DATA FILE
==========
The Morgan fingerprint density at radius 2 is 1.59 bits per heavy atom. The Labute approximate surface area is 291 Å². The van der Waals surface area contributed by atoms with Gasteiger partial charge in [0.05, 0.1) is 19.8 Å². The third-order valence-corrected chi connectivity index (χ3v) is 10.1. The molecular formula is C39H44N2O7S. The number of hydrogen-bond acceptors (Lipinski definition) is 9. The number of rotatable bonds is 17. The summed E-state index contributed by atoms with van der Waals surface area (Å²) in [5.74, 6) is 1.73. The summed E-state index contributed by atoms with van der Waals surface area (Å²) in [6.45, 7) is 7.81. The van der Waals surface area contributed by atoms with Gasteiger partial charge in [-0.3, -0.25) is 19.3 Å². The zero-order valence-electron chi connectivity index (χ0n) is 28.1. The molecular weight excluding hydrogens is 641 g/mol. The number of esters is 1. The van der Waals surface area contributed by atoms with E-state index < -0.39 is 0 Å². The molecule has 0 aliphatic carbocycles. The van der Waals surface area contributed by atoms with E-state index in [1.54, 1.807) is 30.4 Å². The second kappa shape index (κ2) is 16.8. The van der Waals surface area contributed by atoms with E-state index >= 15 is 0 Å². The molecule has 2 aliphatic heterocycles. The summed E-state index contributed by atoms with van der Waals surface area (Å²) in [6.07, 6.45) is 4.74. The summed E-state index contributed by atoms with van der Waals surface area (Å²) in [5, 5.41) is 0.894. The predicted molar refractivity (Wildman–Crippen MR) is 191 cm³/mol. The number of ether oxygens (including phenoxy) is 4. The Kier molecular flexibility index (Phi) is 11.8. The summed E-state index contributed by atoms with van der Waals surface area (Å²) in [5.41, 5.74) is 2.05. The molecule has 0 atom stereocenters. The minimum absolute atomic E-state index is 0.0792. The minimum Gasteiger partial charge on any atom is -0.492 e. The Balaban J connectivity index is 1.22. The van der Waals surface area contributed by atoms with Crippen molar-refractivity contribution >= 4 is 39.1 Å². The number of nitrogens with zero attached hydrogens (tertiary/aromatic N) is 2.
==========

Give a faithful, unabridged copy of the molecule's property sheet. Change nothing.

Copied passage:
The Morgan fingerprint density at radius 2 is 1.59 bits per heavy atom. The Labute approximate surface area is 291 Å². The van der Waals surface area contributed by atoms with Gasteiger partial charge in [0.05, 0.1) is 19.8 Å². The third-order valence-corrected chi connectivity index (χ3v) is 10.1. The molecular formula is C39H44N2O7S. The number of hydrogen-bond acceptors (Lipinski definition) is 9. The number of rotatable bonds is 17. The summed E-state index contributed by atoms with van der Waals surface area (Å²) in [5.74, 6) is 1.73. The summed E-state index contributed by atoms with van der Waals surface area (Å²) in [6.45, 7) is 7.81. The van der Waals surface area contributed by atoms with Gasteiger partial charge in [-0.3, -0.25) is 19.3 Å². The zero-order valence-electron chi connectivity index (χ0n) is 28.1. The molecular weight excluding hydrogens is 641 g/mol. The number of esters is 1. The van der Waals surface area contributed by atoms with E-state index < -0.39 is 0 Å². The molecule has 0 aliphatic carbocycles. The van der Waals surface area contributed by atoms with E-state index in [1.54, 1.807) is 30.4 Å². The second kappa shape index (κ2) is 16.8. The van der Waals surface area contributed by atoms with E-state index >= 15 is 0 Å². The molecule has 2 aliphatic heterocycles. The summed E-state index contributed by atoms with van der Waals surface area (Å²) in [6.07, 6.45) is 4.74. The summed E-state index contributed by atoms with van der Waals surface area (Å²) in [5, 5.41) is 0.894. The predicted molar refractivity (Wildman–Crippen MR) is 191 cm³/mol. The number of ether oxygens (including phenoxy) is 4. The Kier molecular flexibility index (Phi) is 11.8. The summed E-state index contributed by atoms with van der Waals surface area (Å²) in [5.41, 5.74) is 2.05. The molecule has 0 atom stereocenters. The minimum absolute atomic E-state index is 0.0792. The minimum Gasteiger partial charge on any atom is -0.492 e. The Balaban J connectivity index is 1.22. The van der Waals surface area contributed by atoms with Crippen molar-refractivity contribution >= 4 is 39.1 Å². The number of nitrogens with zero attached hydrogens (tertiary/aromatic N) is 2.